Like many a Southern city, Dallas spent decades fearing and deriding the federal government, or fed’l gummint, as our forebears put it. While other cities depended on Washington’s largesse to build roads and provide services, Dallas eschewed that approach, knowing that there were faint but unseverable strings attached to the federal honey pot. Only as recently as J. Erik Jonsson’s mayorship (in the early Seventies) did the ” powermongers grudgingly accept federal funds for needed infrastructure and services.

As a result of this parsimonious approach, the federal courts had little impact on Dallas until relatively recent limes. Unfortunately, Dallas has shared one important trait with the rest of the stale and the South in general: the unwillingness to grant all citizens equal treatment until sued into doing so.

The federal courts have now intruded on Dallas decision-making in ways previous generations never dreamed of. Using the Voting Rights Act, Judge Jerry Buchmeyer is not only redesigning the way the Dallas City Council is elected, he’s shifting power from whites to blacks. (Hispanics may be too dispersed to benefit significantly hum Judge Buchmeyer’s decision.)

This power is new and almost incomprehensible to the traditional Dallas power structure. Federal judges, appointed for life, are beyond the usual community influences. They care nothing for the pedigrees or club memberships of those who come before them. They don’t need money to run for reelection and they are not looking for a private sector job after a career in public office, so they don’t care what the boys downtown think about their rulings.

The federal court power, therefore, is difficult to control or even to anticipate. It is not absolute-decisions can be appealed. But this is a long and exhausting process of swimming upstream. Like it or not, the federal judgeship has become one of the true seats of power in Dallas. Thai’s a sad commentary, since the involvement of federal judges often means that a community’s leaders have abdicated their responsibilities.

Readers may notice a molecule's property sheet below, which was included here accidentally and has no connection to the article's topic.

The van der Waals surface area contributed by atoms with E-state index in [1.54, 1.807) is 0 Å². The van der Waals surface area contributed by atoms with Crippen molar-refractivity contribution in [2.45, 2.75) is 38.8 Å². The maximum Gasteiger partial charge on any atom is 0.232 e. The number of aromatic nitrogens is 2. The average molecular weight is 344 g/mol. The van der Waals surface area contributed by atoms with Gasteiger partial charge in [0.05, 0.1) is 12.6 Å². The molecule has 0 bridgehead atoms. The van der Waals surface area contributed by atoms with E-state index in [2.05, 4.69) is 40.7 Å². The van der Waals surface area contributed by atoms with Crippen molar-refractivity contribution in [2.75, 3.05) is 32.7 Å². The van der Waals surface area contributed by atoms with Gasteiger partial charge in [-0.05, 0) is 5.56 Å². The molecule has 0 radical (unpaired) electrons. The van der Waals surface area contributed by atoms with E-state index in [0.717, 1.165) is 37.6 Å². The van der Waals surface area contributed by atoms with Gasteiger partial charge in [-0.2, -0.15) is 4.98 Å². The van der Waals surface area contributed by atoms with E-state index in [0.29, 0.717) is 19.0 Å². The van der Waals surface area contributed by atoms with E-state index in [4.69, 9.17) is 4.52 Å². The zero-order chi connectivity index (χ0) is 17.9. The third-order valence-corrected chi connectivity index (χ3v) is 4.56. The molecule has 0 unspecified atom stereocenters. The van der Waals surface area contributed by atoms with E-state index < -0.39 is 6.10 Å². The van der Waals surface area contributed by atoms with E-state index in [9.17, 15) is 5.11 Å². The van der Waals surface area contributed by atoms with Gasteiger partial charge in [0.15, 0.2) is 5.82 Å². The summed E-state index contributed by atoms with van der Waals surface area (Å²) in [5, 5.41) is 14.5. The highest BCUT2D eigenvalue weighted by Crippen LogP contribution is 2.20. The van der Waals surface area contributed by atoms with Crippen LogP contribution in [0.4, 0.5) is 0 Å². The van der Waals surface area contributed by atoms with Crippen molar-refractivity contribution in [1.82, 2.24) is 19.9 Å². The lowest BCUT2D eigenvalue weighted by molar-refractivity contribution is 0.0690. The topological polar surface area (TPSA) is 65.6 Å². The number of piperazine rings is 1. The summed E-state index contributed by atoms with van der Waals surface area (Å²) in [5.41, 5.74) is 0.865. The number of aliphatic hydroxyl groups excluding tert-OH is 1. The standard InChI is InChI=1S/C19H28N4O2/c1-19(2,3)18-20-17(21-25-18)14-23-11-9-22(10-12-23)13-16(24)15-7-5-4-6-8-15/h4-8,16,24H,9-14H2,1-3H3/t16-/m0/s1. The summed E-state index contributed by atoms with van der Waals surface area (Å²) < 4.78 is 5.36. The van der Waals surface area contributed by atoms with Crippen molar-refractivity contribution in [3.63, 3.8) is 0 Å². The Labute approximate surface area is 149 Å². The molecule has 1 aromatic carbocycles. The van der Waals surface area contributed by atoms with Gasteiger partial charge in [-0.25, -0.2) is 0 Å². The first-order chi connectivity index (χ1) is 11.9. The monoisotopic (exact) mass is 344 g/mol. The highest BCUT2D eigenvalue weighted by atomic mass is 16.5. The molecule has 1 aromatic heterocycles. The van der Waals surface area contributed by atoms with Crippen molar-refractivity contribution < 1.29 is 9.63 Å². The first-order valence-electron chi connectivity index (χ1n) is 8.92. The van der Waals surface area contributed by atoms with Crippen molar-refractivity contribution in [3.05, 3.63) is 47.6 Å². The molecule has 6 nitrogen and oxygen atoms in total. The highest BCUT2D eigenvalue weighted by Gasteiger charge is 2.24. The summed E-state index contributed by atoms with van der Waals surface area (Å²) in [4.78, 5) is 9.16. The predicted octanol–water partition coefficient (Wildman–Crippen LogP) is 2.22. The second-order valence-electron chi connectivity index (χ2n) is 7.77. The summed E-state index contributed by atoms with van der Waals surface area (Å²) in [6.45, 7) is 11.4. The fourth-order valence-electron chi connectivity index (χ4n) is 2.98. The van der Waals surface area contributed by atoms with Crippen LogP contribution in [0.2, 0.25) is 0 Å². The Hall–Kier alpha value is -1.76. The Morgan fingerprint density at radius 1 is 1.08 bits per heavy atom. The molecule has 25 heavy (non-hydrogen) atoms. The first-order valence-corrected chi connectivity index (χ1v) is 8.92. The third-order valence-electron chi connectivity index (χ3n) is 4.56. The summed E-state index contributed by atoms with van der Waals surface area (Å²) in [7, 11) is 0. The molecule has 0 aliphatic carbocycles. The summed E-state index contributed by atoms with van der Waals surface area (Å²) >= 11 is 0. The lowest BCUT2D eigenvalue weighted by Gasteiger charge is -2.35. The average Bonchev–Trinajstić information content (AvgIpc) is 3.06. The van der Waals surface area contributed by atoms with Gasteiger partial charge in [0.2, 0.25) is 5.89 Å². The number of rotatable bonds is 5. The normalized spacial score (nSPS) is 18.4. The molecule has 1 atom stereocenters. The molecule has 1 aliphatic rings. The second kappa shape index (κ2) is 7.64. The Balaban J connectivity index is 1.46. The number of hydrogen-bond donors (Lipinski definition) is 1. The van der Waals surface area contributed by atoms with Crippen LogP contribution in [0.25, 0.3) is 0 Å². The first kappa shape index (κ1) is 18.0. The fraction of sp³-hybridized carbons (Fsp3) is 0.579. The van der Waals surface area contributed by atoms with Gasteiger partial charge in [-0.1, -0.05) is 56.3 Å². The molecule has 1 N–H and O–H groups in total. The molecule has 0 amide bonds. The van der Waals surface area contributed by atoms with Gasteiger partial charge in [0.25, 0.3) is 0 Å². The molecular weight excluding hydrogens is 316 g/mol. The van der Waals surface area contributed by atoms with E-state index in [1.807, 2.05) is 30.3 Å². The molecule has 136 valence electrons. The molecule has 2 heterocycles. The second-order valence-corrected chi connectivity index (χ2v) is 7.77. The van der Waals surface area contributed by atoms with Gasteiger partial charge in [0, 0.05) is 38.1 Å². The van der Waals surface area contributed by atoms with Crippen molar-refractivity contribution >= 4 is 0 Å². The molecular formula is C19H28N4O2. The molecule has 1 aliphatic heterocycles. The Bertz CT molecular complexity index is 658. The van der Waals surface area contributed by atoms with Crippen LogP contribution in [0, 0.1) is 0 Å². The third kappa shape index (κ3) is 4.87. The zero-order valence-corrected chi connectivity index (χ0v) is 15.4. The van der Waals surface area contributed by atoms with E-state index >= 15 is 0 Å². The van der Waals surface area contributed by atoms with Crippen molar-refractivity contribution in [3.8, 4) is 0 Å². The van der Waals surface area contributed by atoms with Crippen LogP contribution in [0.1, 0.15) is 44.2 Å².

The judges who have had the most impact to dale are Buchmeyer and Barefoot Sanders, both Democrats on an increasingly Republican federal district court. Buchmeyer, appointed in 1979 by President Carter, handled the Dallas housing discrimination suit and struck down the state’s sodomy law. And then he was handed the City Council election discrimination suit, giving him in effect the power to redesign our system of electing council members.

Buchmeyer, who was born in East Texas, took his law degree from The University of Texas. He spent twenty-one years with Thompson and Knight before being appointed to the federal bench.

Sanders, the veteran politician, came to the bench after a career in Democratic party politics and years in Lyndon Johnson’s Justice Department. He has handled the D1SD school desegregation case and held the state in contempt several times in an effort to improve the care and treatment of both the mentally ill and the mentally retarded.

The Republican judges on the Dallas bench are Robert B. Maloney, Joe Fish, and Sid Fitzwater. In comparison to their Democratic peers, the three Reagan appointees have had less local impact-in part owing to their less activist judicial philosophy, in part due to the nature of the cases that have fallen to them. But Judge Fish is expected to lead a Nineties push to crack down on white-collar crime.